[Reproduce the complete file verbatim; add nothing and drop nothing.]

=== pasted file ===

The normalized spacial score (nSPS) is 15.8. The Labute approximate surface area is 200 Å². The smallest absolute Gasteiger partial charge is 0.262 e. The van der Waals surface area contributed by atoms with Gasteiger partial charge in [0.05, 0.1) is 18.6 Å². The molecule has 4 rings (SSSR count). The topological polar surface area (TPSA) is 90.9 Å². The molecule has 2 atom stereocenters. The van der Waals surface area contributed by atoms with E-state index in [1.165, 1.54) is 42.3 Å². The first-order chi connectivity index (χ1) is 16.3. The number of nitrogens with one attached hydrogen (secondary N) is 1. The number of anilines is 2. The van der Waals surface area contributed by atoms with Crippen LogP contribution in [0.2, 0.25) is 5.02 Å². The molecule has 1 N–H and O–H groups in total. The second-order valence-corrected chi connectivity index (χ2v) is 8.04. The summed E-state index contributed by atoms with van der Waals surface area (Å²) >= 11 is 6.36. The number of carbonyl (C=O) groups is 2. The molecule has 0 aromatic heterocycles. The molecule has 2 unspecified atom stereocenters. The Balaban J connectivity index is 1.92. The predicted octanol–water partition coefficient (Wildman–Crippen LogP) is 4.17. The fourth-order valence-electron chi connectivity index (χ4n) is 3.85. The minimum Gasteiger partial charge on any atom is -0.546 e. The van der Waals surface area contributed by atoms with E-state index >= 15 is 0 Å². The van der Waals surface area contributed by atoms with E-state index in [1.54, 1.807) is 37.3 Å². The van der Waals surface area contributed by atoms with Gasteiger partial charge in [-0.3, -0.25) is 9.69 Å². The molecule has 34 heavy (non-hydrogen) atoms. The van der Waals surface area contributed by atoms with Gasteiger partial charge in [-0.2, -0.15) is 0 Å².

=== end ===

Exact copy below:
The normalized spacial score (nSPS) is 15.8. The Labute approximate surface area is 200 Å². The smallest absolute Gasteiger partial charge is 0.262 e. The van der Waals surface area contributed by atoms with Gasteiger partial charge in [0.05, 0.1) is 18.6 Å². The molecule has 4 rings (SSSR count). The topological polar surface area (TPSA) is 90.9 Å². The molecule has 2 atom stereocenters. The van der Waals surface area contributed by atoms with E-state index in [1.165, 1.54) is 42.3 Å². The first-order chi connectivity index (χ1) is 16.3. The number of nitrogens with one attached hydrogen (secondary N) is 1. The number of anilines is 2. The van der Waals surface area contributed by atoms with Crippen LogP contribution in [0.2, 0.25) is 5.02 Å². The molecule has 1 N–H and O–H groups in total. The second-order valence-corrected chi connectivity index (χ2v) is 8.04. The summed E-state index contributed by atoms with van der Waals surface area (Å²) >= 11 is 6.36. The number of carbonyl (C=O) groups is 2. The molecule has 0 aromatic heterocycles. The molecule has 2 unspecified atom stereocenters. The Balaban J connectivity index is 1.92. The predicted octanol–water partition coefficient (Wildman–Crippen LogP) is 4.17. The fourth-order valence-electron chi connectivity index (χ4n) is 3.85. The minimum Gasteiger partial charge on any atom is -0.546 e. The van der Waals surface area contributed by atoms with E-state index >= 15 is 0 Å². The van der Waals surface area contributed by atoms with E-state index in [1.54, 1.807) is 37.3 Å². The van der Waals surface area contributed by atoms with Gasteiger partial charge in [-0.3, -0.25) is 9.69 Å². The molecule has 34 heavy (non-hydrogen) atoms. The van der Waals surface area contributed by atoms with Gasteiger partial charge in [-0.2, -0.15) is 0 Å².